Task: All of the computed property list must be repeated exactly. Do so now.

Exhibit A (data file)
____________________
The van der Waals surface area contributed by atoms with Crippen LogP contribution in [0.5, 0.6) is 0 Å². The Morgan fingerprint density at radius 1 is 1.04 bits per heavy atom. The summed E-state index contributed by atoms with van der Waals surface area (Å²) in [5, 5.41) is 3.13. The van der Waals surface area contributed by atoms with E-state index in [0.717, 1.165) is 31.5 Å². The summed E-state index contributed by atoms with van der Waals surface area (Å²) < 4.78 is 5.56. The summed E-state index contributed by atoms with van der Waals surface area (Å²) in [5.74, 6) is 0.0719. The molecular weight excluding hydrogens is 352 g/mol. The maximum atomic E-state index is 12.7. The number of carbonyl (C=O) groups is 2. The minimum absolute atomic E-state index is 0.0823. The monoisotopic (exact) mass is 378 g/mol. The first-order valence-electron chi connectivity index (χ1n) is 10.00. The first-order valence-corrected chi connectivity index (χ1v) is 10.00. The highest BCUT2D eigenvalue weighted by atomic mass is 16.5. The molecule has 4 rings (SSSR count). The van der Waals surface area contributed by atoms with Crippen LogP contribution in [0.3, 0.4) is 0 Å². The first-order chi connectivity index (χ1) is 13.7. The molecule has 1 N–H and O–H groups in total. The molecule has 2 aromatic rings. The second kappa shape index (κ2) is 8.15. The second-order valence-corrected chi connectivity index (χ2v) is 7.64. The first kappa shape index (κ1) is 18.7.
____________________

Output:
The van der Waals surface area contributed by atoms with Crippen LogP contribution in [0.5, 0.6) is 0 Å². The Morgan fingerprint density at radius 1 is 1.04 bits per heavy atom. The summed E-state index contributed by atoms with van der Waals surface area (Å²) in [5, 5.41) is 3.13. The van der Waals surface area contributed by atoms with E-state index in [0.717, 1.165) is 31.5 Å². The summed E-state index contributed by atoms with van der Waals surface area (Å²) < 4.78 is 5.56. The summed E-state index contributed by atoms with van der Waals surface area (Å²) in [5.74, 6) is 0.0719. The molecular weight excluding hydrogens is 352 g/mol. The maximum atomic E-state index is 12.7. The number of carbonyl (C=O) groups is 2. The minimum absolute atomic E-state index is 0.0823. The monoisotopic (exact) mass is 378 g/mol. The first-order valence-electron chi connectivity index (χ1n) is 10.00. The first-order valence-corrected chi connectivity index (χ1v) is 10.00. The highest BCUT2D eigenvalue weighted by atomic mass is 16.5. The molecule has 4 rings (SSSR count). The van der Waals surface area contributed by atoms with Crippen LogP contribution in [0.3, 0.4) is 0 Å². The first-order chi connectivity index (χ1) is 13.7. The molecule has 1 N–H and O–H groups in total. The molecule has 2 aromatic rings. The second kappa shape index (κ2) is 8.15. The second-order valence-corrected chi connectivity index (χ2v) is 7.64. The first kappa shape index (κ1) is 18.7.